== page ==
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Chefs

A Fête with Chef Graham Dodds at the James Beard House

We relished the warmth of Texan hospitality on a cold winter’s evening.
By Wes Wells |
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Roasted beets with Windy Meadows Family Farm chicken livers and warm chèvre. Photography by Alexander Richter.

With the possible exception of a third Michelin star, the most coveted award in the culinary field is marked by the image of one man: James Beard. This chef was so celebrated by his colleagues that, upon his passing in 1985, Julia Child personally recommended that his brownstone in Greenwich Village be transformed to the headquarters of what would become the premier non-profit organization dedicated to gastronomy—The James Beard Foundation. Today, the Foundation does so much more than disseminate awards. For the recreational chefs there are featured books and recipes, for the aspiring professional chefs there are scholarships, and for the industry’s most accomplished artisans, it offers the opportunity to host dinner at the James Beard House.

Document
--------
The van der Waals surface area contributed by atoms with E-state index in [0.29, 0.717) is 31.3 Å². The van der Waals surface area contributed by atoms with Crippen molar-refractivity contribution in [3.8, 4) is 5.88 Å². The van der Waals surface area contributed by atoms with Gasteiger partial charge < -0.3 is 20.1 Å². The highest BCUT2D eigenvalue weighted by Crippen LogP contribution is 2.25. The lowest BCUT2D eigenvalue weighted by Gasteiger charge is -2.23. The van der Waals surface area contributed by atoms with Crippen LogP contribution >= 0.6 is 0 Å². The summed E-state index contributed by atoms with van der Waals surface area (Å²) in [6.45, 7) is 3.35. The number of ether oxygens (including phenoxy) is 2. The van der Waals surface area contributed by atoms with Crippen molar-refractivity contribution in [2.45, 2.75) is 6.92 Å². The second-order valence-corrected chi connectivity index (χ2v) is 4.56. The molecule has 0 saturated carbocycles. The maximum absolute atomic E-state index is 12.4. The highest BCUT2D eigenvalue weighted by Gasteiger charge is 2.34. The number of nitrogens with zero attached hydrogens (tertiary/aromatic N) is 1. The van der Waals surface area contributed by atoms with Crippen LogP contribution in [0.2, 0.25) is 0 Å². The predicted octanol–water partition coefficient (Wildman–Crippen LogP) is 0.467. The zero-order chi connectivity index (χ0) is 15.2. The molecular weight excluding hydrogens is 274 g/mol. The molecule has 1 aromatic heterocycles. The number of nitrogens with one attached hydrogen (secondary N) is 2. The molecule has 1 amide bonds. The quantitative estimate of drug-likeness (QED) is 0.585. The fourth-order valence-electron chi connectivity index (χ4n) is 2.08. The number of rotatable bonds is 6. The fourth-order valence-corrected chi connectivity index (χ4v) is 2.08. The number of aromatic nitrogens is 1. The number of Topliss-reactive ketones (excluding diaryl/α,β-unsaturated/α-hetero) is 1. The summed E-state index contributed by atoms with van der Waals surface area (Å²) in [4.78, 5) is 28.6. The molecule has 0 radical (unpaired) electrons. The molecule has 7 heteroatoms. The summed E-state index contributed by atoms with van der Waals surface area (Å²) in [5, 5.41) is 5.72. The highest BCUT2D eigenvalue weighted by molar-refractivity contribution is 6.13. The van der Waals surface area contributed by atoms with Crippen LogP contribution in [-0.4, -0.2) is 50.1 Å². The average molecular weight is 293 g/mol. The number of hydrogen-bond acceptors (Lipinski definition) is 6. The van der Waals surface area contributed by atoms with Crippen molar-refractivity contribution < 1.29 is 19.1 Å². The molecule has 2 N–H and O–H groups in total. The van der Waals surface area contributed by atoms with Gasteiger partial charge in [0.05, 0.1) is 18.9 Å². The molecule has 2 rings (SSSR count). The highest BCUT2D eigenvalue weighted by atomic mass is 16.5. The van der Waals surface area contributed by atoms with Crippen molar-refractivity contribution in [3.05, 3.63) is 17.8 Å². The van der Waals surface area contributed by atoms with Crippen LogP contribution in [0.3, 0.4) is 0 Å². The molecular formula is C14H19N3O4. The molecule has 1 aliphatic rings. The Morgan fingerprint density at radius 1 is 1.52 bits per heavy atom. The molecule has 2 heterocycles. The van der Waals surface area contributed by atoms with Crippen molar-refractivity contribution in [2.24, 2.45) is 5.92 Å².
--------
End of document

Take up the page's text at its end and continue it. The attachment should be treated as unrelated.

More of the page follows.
This past Saturday, Dallas’ own Graham Dodds of Hibiscus, was asked to sharpen his knives and formally lead his team through a five-course dinner in one of the most revered kitchens in the world.

Chef Dodds preparing beets. Photo by Alexander Richter.
Chef Dodds preparing beets. Photo by Alexander Richter.

The fête, entitled “Texas Heritage Meats Celebration”, boasted a series of dishes, each incorporating at least one carnivorous element, all of which were enhanced with fresh ingredients flown directly from Dodd’s favored gardens and farms in the Lone Star State. In keeping with the gamey theme, the wines paired with the seated courses were sourced exclusively from Donkey & Goat Winery in Berkeley, California. The bottles selected for each dish were robust and tested each participant’s range of varietals (my personal favorites being a lovely 2013 Testa Vineyard Carignane and a “Stone Crusher” Roussanne of the same vintage).

Dis & Dat Scotch eggs. Photo by Alexander Richter.
Dis & Dat Scotch eggs. Photo by Alexander Richter.